EDUC 754/854 - Contemporary Issues in Developmental Disabilities
    Instructor: TBD
    Credits: 4.0
    When Offered: Fall every year
    Description: This course explores the meaning of disability from historical and contemporary perspectives. The influence of a variety of disability paradigms – including deviance, deficiency, pity, and diversity – on educational programs and policies will be discussed. The course is co-taught by a university faculty member and a person with a disability and numerous guest speakers who live with disability will share their perspectives on education and adult life.

    EDUC 755/855 - Social Relationships for Students with Significant Disabilities
    Instructor: TBD
    Credits: 2.0
    When Offered: Spring every other year
    Description: The course will focus on the classroom and individual supports needed by students with intellectual and other developmental disabilities, including autism spectrum disorders, in order to have a wide variety of satisfying social relationships. Participants in the class will (a) identify the factors that are essential to the development of shared social understanding between students with and without disabilities; (b) recognize and mitigate barriers to reciprocal relationships; and (c) work with a student, his/her family, and educational team to expand that student’s participation in inclusive social activities.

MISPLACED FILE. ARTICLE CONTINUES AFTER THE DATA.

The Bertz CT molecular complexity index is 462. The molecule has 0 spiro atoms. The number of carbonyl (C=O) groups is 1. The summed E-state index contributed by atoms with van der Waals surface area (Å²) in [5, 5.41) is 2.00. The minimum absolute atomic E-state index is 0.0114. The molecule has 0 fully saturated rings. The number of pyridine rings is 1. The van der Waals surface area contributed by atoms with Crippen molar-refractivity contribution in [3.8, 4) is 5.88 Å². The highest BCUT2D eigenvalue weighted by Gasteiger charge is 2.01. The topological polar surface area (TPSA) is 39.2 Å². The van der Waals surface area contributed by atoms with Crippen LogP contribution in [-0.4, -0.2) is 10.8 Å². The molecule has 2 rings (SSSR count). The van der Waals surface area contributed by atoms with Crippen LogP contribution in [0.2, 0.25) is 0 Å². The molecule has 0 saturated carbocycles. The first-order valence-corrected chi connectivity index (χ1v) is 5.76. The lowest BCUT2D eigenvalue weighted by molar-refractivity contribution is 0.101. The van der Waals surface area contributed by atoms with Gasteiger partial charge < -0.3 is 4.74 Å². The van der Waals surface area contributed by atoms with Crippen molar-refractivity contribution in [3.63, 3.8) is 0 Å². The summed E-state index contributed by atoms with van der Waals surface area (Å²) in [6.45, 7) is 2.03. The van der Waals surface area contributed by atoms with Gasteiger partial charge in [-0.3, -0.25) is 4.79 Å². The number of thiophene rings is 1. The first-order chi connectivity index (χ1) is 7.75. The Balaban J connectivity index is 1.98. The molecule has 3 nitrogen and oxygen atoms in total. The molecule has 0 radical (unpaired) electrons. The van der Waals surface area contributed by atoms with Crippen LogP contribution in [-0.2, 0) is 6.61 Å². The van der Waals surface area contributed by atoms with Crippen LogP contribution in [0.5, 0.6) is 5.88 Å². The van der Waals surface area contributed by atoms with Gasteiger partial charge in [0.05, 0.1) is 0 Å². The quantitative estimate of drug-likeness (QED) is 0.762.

EDUC 757/857 - Contemporary Issues in Autism Spectrum Disorders
    Instructor: TBD
    Credits: 4.0
    When Offered: Fall every year